Apart from this, Amazon’s strategy is driven by its sources of competitive advantage:

    • technology.
    • economies of scale.
    • leveraging efficiencies between external drivers and internal resources.
    • use AI to drive supply-side efficiencies and demand-side insights and growth.

    Experimentation and testing at Amazon

    Amazon writes in the blog that it’s a safe space to fail. It’s about more than the typical test, fail, repeat cycle that many companies can claim. It’s understood at Amazon that it’s OK to unwind a decision that was the wrong one, and to try again with a different decision. 

    One area where I think we are especially distinctive is failure. I believe we are the best place in the world to fail (we have plenty of practice!), and failure and invention are inseparable twinsTo invent you have to experiment, and if you know in advance that it’s going to work, it’s not an experiment. Most large organizations embrace the idea of invention, but are not willing to suffer the string of failed experiments necessary to get there.

    Amazon annual report 2018

    Business models are all about experimentation. The Amazon business model approach is no different. The brand isn’t afraid to experiment with potential flops, like the Fire Phone, Amazon Auctions and WebPay. It is only through failure that Amazon ultimately succeeded with the super-successful Amazon Kindle, Amazon Prime and Echo.

    What is omnichannel retailing? The goal for Amazon, in fact, most retailers/etailers is to be able to sell to customers at the time of need through any device and through any channel.

    Omnichannel retailing is a fully-integrated approach to commerce, providing shoppers with a unified experience across all channels or touchpoints.

    You can see from the CBInsights diagram how the Amazon business model is providing a raft of services that would otherwise be performed by a bank.

    Expansion Into New Markets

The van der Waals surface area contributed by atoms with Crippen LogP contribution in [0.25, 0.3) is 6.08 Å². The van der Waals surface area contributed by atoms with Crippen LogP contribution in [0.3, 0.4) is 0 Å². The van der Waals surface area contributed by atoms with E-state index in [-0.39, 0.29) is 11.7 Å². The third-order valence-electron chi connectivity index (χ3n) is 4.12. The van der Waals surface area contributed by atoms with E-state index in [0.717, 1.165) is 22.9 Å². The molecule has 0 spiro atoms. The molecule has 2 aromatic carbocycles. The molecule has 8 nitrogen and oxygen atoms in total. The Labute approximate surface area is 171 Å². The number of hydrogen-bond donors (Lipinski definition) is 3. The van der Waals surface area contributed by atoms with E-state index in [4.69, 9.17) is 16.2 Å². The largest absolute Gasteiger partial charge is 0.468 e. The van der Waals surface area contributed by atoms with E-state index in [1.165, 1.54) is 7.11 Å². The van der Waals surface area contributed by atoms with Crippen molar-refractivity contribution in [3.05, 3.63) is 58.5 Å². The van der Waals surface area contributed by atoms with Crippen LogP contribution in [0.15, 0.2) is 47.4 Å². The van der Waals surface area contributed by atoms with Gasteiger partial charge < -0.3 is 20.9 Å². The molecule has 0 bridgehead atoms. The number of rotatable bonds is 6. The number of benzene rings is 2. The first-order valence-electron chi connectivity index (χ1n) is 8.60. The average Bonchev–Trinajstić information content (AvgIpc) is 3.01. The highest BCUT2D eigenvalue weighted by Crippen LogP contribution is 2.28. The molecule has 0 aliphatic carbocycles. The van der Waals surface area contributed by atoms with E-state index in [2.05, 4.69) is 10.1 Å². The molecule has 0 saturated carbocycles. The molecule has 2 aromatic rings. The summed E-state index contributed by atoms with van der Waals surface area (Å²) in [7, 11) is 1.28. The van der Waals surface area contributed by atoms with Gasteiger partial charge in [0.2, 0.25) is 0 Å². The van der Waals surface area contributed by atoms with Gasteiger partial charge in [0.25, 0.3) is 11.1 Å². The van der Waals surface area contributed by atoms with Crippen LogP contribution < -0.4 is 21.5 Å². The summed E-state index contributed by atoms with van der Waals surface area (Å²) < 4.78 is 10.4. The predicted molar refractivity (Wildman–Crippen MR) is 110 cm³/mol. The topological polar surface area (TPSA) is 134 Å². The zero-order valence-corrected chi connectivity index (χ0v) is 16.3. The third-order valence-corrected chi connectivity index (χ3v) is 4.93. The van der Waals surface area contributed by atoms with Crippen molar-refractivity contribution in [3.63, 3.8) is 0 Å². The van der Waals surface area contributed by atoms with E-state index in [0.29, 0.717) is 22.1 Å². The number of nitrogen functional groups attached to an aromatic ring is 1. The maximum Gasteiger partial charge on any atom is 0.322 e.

Amazon Unbundling The Bank
    The Amazon Business Model – an example of how Amazon is unbundling the bank

    Country Expansion

    Amazon expanded geographically with its acquisition of, a Middle Eastern e-commerce site. Expect more acquisitions which consolidate its presence in developing economies.


    Seattle-based Amazon is doubling down on AI for AWS and the ecosystem around its AI assistant, Alexa. It’s seeking to become the central provider for AI-as-a-service. But it’s not leaving retail behind either, running grocery, book, and convenience stores across the US.

    AI Everywhere

    Amazon is funnelling huge amounts of money into the AI tech and talent. The Amazon business model already has seen acquisitions across a wide range of AI companies:

    The Amazon business model of the future will be underpinned by AI everywhere – from backend supply logistics through to optimising product suggestions and the overall customer experience.

    Amazon Business Model The Future

    The trends highlighted earlier will make it interesting to watch as the pace of change and technology rapidly evolves. In turn, this will create exciting opportunities for Amazon to break into new markets with new business models and disrupt incumbent players.